Disconnected: How the 'Fear of Switching Off' Is Changing the Way We Vacation - Workations Blur the Lines Between Business and Leisure
The rise of remote work has led to the emergence of ‘workations’ - vacations that blend leisure travel with working remotely. Rather than taking time completely off, professionals extend business trips or tack on extra days to explore a destination while keeping up with their normal workload. Workations allow people to maximize sightseeing and downtime without sacrificing productivity.
“I spent a month in Spain last fall and was able to work my regular 9-5 each day from my Airbnb in Barcelona,” explains Mark K., who works in tech. “In the evenings and weekends, I could soak up the city and weekend trip around the country while keeping current on projects back home.”
For many, the flexibility of working remotely has removed the constraints of the standard two weeks of allotted vacation time. Travelers can take their work on the road for weeks or months at a time. Popular remote worker destinations like Mexico, Portugal, Croatia and Thailand have begun marketing heavily towards this trend.
Co-living spaces with strong WiFi and work areas are emerging in desirable locations to accommodate so-called ‘digital nomads.’ Companies like Selina and Outsite offer dorm-style housing, community events and the ability to drop in and work in hip locales across the Americas and Europe.
“I spent three months ‘based’ at Selina Playa del Carmen last winter,” says Anne J., a marketing manager. “I could work beachfront during the mornings and then be on excursions to cenotes and Mayan ruins by the afternoon with other remote workers.”
Seeking sun and savings, some American and European companies are even running ‘working retreats’ for their distributed staff in tropical locales. Employees relocate together for weeks of focused work time combined with organized dinners, activities and weekend adventures.
“Our company rented a villa in Costa Rica for the month,” explains Tom D., who works for a 20-person start-up. “We worked hard during the day, but could also surf, zipline and go on jungle hikes together after work. It was an amazing balance of productivity and fun team bonding.”
For many professionals, the workation life has blurred the line between business and leisure travel. Flexible remote work arrangements allow people to integrate their professional responsibilities into extended trips traditionally reserved for pure vacation.
Disconnected: How the 'Fear of Switching Off' Is Changing the Way We Vacation - FOMO Driving Overconnectedness Even on Holiday
The pressure to digitally document and share experiences is driving many travelers to stay connected even while on vacation. With social media, it has become expected to provide real-time updates from trips. The fear of missing out (FOMO) on likes and comments often outweighs the desire to unplug.
“If I’m not posting photos of the cool things I’m doing, it’s like it didn’t even happen,” says Molly T., 28, who actively uses Facebook, Instagram and TikTok. “I want my followers to know I’m somewhere awesome, not just sitting at home.”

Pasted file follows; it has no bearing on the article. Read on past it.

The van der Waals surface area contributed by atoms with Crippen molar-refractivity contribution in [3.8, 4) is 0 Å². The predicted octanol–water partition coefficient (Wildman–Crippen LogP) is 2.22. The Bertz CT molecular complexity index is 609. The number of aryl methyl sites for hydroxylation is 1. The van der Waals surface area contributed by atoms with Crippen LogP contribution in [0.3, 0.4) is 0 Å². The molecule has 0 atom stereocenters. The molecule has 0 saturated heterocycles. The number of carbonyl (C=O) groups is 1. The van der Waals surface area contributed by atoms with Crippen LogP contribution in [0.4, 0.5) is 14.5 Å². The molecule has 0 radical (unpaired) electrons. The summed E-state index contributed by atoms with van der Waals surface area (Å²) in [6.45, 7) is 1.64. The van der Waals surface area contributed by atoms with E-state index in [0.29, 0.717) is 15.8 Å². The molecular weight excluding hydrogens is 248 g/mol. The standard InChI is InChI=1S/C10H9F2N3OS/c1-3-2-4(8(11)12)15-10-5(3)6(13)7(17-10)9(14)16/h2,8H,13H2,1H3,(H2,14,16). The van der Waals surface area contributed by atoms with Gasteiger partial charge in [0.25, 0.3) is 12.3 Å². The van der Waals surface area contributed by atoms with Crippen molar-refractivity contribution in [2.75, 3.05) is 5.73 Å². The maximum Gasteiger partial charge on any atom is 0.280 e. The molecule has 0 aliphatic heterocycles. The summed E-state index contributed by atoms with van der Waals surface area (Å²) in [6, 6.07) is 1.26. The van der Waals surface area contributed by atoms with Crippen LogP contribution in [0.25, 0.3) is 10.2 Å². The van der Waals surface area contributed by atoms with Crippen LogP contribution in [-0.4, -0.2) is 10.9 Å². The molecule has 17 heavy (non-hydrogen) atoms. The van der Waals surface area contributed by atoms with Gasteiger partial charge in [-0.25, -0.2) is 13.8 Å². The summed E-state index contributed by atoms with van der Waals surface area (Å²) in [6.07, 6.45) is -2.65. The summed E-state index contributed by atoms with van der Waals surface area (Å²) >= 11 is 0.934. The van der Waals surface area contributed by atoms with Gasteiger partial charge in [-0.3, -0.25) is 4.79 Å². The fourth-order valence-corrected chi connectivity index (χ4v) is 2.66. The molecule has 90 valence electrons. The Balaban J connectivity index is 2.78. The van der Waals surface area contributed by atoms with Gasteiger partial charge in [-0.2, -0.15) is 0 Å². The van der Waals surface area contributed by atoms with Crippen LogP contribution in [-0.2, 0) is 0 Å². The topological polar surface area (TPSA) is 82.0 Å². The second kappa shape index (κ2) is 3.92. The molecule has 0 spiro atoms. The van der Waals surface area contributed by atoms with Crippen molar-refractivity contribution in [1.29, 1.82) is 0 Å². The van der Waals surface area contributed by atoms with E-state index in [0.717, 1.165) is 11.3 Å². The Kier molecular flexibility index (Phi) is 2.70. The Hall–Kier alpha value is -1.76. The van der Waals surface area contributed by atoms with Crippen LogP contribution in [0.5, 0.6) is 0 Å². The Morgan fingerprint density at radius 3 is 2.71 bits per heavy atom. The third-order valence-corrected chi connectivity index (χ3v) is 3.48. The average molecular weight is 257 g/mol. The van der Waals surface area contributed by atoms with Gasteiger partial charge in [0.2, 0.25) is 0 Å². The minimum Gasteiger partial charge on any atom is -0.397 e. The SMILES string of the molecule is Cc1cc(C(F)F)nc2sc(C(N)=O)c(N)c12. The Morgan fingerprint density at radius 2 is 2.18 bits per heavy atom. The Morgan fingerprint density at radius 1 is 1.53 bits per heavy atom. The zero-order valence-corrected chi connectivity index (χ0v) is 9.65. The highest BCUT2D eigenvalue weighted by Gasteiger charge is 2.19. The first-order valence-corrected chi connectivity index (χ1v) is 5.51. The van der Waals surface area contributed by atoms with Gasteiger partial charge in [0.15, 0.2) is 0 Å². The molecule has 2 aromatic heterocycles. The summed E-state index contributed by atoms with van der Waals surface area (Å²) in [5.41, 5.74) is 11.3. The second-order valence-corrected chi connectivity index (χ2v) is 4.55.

This impulse to share envy-inducing content has led to increased internet usage even while abroad. A recent survey showed that 58% of millennials and Gen Z travelers spend upwards of 2 hours a day on social media during trips.
The pressure stems largely from social comparison. Scrolling through picturesque posts of friends’ and influencers’ vacations can compel travelers to create equally idyllic content. FOMO and the desire for validation driving ongoing connection, sometimes to the detriment of enjoying the actual trip.
“I spend so much time trying to get that perfect Instagram shot that later gets deleted because it didn’t get enough likes,” admits Claire D., 32. “Then I just feel bad about myself instead of enjoying my vacation.”
Seeking likes and comments is not the only contributor to vacation overconnectedness. Work pressures also play a significant role. The expectation that employees will remain responsive during time off has steadily increased. A LinkedIn survey revealed that nearly 30% of professionals continue working full days even while on holiday. Managing work communications can consume a substantial portion of leisure time.
“I tried completely disconnecting on a trip to Fiji, but came back to 300 unread emails that gave me massive anxiety,” explains Michael R., an accountant. “Now I still log in periodically when I’m away to avoid feeling overwhelmed when I return.”
Constant connectivity also stems from practical concerns. Travel mishaps like flight cancellations and missed connections inevitably occur. Having access to smartphones can be crucial for making last-minute changes on the go. Relying on digital maps and review sites like Yelp have also become default vacation behaviors.
“I like to have my phone handy for navigating new cities or looking up recommendations,” says Lucas C., 24. “It feels like my lifeline if issues come up or I decide to change plans at the last minute.”
For many, total disconnection induces separation anxiety. But the impulse to digitally document, compete socially and multi-task work during leisure trips often undermines relaxation. Finding balance means being mindful of when technology enhances versus impedes experiences.
“I still bring my phone but limit checking it to an hour morning and night,” explains Naomi G., 36. “It’s made me appreciate the moment more while still having access for emergencies. I don’t feel so anxious about missing out either.”
Disconnected: How the 'Fear of Switching Off' Is Changing the Way We Vacation - Social Media Envy Impacting Travel Decisions